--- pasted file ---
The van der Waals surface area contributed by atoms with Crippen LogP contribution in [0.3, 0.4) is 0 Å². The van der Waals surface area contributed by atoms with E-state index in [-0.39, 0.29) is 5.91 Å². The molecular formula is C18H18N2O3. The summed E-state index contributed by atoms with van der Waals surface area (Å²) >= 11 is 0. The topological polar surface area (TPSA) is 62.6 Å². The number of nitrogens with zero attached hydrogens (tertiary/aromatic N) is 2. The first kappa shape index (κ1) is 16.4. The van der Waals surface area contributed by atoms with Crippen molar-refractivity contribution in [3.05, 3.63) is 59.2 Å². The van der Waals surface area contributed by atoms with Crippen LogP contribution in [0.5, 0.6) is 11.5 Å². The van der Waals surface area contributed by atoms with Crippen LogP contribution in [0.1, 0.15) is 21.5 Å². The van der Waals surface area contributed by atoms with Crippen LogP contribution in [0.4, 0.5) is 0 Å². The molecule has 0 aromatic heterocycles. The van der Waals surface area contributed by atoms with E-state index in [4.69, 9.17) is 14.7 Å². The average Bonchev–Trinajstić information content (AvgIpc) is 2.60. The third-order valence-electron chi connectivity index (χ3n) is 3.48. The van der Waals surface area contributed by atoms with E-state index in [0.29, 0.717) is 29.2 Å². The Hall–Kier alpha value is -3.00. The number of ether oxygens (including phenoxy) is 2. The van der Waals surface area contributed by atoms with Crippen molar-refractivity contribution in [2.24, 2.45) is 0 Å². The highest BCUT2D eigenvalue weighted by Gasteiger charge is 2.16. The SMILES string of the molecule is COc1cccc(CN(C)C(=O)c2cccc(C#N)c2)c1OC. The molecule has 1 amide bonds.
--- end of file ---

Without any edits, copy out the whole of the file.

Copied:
The van der Waals surface area contributed by atoms with Crippen LogP contribution in [0.3, 0.4) is 0 Å². The van der Waals surface area contributed by atoms with E-state index in [-0.39, 0.29) is 5.91 Å². The molecular formula is C18H18N2O3. The summed E-state index contributed by atoms with van der Waals surface area (Å²) >= 11 is 0. The topological polar surface area (TPSA) is 62.6 Å². The number of nitrogens with zero attached hydrogens (tertiary/aromatic N) is 2. The first kappa shape index (κ1) is 16.4. The van der Waals surface area contributed by atoms with Crippen molar-refractivity contribution in [3.05, 3.63) is 59.2 Å². The van der Waals surface area contributed by atoms with Crippen LogP contribution in [0.5, 0.6) is 11.5 Å². The van der Waals surface area contributed by atoms with Crippen LogP contribution in [0.1, 0.15) is 21.5 Å². The van der Waals surface area contributed by atoms with Crippen LogP contribution in [0.4, 0.5) is 0 Å². The molecule has 0 aromatic heterocycles. The van der Waals surface area contributed by atoms with E-state index in [4.69, 9.17) is 14.7 Å². The average Bonchev–Trinajstić information content (AvgIpc) is 2.60. The third-order valence-electron chi connectivity index (χ3n) is 3.48. The van der Waals surface area contributed by atoms with E-state index in [0.29, 0.717) is 29.2 Å². The Hall–Kier alpha value is -3.00. The number of ether oxygens (including phenoxy) is 2. The van der Waals surface area contributed by atoms with Crippen molar-refractivity contribution in [2.24, 2.45) is 0 Å². The highest BCUT2D eigenvalue weighted by Gasteiger charge is 2.16. The SMILES string of the molecule is COc1cccc(CN(C)C(=O)c2cccc(C#N)c2)c1OC. The molecule has 1 amide bonds.